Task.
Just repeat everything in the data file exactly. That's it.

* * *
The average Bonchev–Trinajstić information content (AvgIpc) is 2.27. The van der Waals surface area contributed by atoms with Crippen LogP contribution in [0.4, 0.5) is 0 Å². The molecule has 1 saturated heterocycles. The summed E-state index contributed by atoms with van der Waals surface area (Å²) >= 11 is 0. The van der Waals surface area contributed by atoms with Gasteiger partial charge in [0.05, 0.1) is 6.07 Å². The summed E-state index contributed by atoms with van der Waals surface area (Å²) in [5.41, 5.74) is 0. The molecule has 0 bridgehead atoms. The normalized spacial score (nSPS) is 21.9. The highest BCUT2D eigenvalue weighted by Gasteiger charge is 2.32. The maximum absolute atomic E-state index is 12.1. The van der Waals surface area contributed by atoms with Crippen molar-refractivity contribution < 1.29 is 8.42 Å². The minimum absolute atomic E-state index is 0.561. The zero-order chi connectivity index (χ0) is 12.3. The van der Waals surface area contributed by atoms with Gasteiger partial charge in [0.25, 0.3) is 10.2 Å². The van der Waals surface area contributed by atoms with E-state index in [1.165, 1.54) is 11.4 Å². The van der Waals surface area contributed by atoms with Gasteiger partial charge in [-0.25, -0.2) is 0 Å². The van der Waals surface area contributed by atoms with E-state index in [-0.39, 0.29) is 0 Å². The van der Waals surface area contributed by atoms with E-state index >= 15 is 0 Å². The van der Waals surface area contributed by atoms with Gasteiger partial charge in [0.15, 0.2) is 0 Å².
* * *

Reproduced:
The average Bonchev–Trinajstić information content (AvgIpc) is 2.27. The van der Waals surface area contributed by atoms with Crippen LogP contribution in [0.4, 0.5) is 0 Å². The molecule has 1 saturated heterocycles. The summed E-state index contributed by atoms with van der Waals surface area (Å²) >= 11 is 0. The van der Waals surface area contributed by atoms with Gasteiger partial charge in [0.05, 0.1) is 6.07 Å². The summed E-state index contributed by atoms with van der Waals surface area (Å²) in [5.41, 5.74) is 0. The molecule has 0 bridgehead atoms. The normalized spacial score (nSPS) is 21.9. The highest BCUT2D eigenvalue weighted by Gasteiger charge is 2.32. The maximum absolute atomic E-state index is 12.1. The van der Waals surface area contributed by atoms with Crippen molar-refractivity contribution < 1.29 is 8.42 Å². The minimum absolute atomic E-state index is 0.561. The zero-order chi connectivity index (χ0) is 12.3. The van der Waals surface area contributed by atoms with Gasteiger partial charge in [0.25, 0.3) is 10.2 Å². The van der Waals surface area contributed by atoms with E-state index in [1.165, 1.54) is 11.4 Å². The van der Waals surface area contributed by atoms with Gasteiger partial charge in [-0.25, -0.2) is 0 Å². The van der Waals surface area contributed by atoms with E-state index in [-0.39, 0.29) is 0 Å². The van der Waals surface area contributed by atoms with E-state index >= 15 is 0 Å². The van der Waals surface area contributed by atoms with Gasteiger partial charge in [0.15, 0.2) is 0 Å².